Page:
Infoscience

Thesis

Dry rock avalanche propagation: unconstrained flow experiments with granular materials and blocks at small scale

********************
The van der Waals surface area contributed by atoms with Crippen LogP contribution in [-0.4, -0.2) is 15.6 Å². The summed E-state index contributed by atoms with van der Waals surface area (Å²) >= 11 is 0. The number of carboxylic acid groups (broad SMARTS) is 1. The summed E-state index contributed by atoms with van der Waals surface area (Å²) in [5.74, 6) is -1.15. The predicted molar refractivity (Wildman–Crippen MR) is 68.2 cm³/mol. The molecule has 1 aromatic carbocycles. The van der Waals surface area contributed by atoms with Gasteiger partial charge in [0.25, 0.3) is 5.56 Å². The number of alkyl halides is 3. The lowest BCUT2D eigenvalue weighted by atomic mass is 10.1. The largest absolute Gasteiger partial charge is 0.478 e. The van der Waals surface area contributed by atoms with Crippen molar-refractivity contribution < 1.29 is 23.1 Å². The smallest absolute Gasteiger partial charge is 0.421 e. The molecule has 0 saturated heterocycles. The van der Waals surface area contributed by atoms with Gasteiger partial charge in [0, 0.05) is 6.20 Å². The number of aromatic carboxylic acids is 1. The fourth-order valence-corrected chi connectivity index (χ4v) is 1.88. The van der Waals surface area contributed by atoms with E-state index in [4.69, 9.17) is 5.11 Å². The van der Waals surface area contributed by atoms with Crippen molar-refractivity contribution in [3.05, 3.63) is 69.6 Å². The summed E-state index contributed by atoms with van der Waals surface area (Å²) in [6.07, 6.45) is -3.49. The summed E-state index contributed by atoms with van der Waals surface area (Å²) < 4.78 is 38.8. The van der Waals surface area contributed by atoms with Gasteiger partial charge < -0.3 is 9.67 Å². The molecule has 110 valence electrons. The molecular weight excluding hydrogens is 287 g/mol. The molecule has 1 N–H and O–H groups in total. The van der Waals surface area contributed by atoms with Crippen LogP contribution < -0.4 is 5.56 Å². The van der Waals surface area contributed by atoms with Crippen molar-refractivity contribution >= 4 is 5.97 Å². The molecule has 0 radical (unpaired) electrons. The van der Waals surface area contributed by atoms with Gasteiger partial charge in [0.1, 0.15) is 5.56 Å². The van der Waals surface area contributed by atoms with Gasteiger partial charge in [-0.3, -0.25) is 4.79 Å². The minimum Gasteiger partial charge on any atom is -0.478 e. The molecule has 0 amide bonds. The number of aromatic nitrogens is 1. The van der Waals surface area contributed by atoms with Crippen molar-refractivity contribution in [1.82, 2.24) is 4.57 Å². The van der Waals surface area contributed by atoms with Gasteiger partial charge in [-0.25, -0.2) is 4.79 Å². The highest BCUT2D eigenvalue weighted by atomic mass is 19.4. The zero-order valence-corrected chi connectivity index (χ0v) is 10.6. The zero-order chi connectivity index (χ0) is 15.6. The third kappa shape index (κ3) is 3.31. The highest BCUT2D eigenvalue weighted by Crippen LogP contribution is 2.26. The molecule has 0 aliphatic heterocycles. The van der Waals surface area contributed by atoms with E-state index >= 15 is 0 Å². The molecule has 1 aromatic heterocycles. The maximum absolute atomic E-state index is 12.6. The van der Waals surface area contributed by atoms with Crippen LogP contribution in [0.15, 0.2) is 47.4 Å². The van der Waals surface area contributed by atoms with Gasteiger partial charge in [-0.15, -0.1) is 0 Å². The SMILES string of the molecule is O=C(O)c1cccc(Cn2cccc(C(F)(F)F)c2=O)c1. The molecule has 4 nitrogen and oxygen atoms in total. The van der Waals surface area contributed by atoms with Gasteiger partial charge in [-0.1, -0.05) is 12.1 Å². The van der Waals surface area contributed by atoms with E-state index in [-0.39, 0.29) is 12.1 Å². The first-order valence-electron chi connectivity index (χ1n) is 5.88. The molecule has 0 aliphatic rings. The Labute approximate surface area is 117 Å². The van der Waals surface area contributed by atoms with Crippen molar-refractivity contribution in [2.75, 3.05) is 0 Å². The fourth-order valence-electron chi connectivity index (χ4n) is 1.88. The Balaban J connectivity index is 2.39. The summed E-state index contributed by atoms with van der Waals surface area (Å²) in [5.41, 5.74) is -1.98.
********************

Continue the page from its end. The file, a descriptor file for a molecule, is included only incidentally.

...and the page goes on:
Rock avalanches are catastrophic phenomena which are not yet exhaustively understood. They consist of rock mass movements of more than one million cubic metres, involving a great amount of energy and travelling farther than expected with a normal sliding friction law. The present study has as main purpose to investigate the propagation mechanisms involved in rock avalanche processes and to identify parameters influencing velocity and deposit characteristics by means of laboratory experiments, i.e. dry unconstrained flows of granular materials and blocks at small scale (bricks) down an inclined board which ends with a horizontal accumulation zone. Two main experimental campaigns have been carried out. The first represents a preliminary study which has been useful to test the experimental set-up, to improve the measuring devices and to assess significant factors governing propagation of granular avalanches. Fall height, volume, materials used (sand or gravel), releasing geometry and the number of consecutive releases have been varied and their influence on front mass velocity and on deposit characteristics has been studied. In the second experimental campaign the varied parameters are fall height, volume, material (aquarium gravel and small bricks), slope inclination, base friction coefficient and the regularity of the pathway (sharp or curved discontinuity at the toe). Bricks are randomly poured into the releasing container before failure (loose mass) or piled orderly (structured mass). Furthermore, it has been possible to compute the morphology of the final deposit and the position of its centre of mass thanks to a new optical technique, the fringe projection method, recently developed and adapted to the laboratory conditions. The analyses of this extensive set of parameters put in evidence the importance of the nature of the released material, the structure of the mass before failure and the topography, i.e. the slope and the regularity of the pathway. Factors causing longer runouts are: larger volume, greater fall height, lower coefficient of friction, higher slope angle, the use of bricks ordered in piles and a smoother discontinuity at the toe of the slope. Morphology is dependent on the type of material used: sand or gravel; gravel deposit seems closer to real cases. There is also a considerable difference in deposit morphology when the event is the consequence of one large volume released at once or of a progressive failure. In the latter case final deposit characteristics depend on the individual smaller volumes. By analysing the velocity of the mass front as it enters the accumulation zone, it is possible to see that a transfer of momentum occurs between the rear approaching part and the front one slowing down ahead, inducing an excessive travel distance. In the case of piled bricks the regime is mainly frictional (energy dissipated essentially by friction at the base) on the inclined panel, where the mass remains relatively structured, and then frictional-collisional (energy dissipated also by friction and collisions within the mass) in the accumulation zone. The abrupt change of flow direction seems to be the cause of the shattering of the mass activating this passage to a different regime. On the other hand, both regimes can be found from the beginning of the slope in the case of loose materials, i.e. gravel and random bricks. The length is independent from the fall height. A marked difference is detected for tests with a curved connection at the toe which show high nondimensional values of the length and of the runout against the cubic root of the volume, closer to the ones of real cases. Statistical analyses confirm the considerations made.

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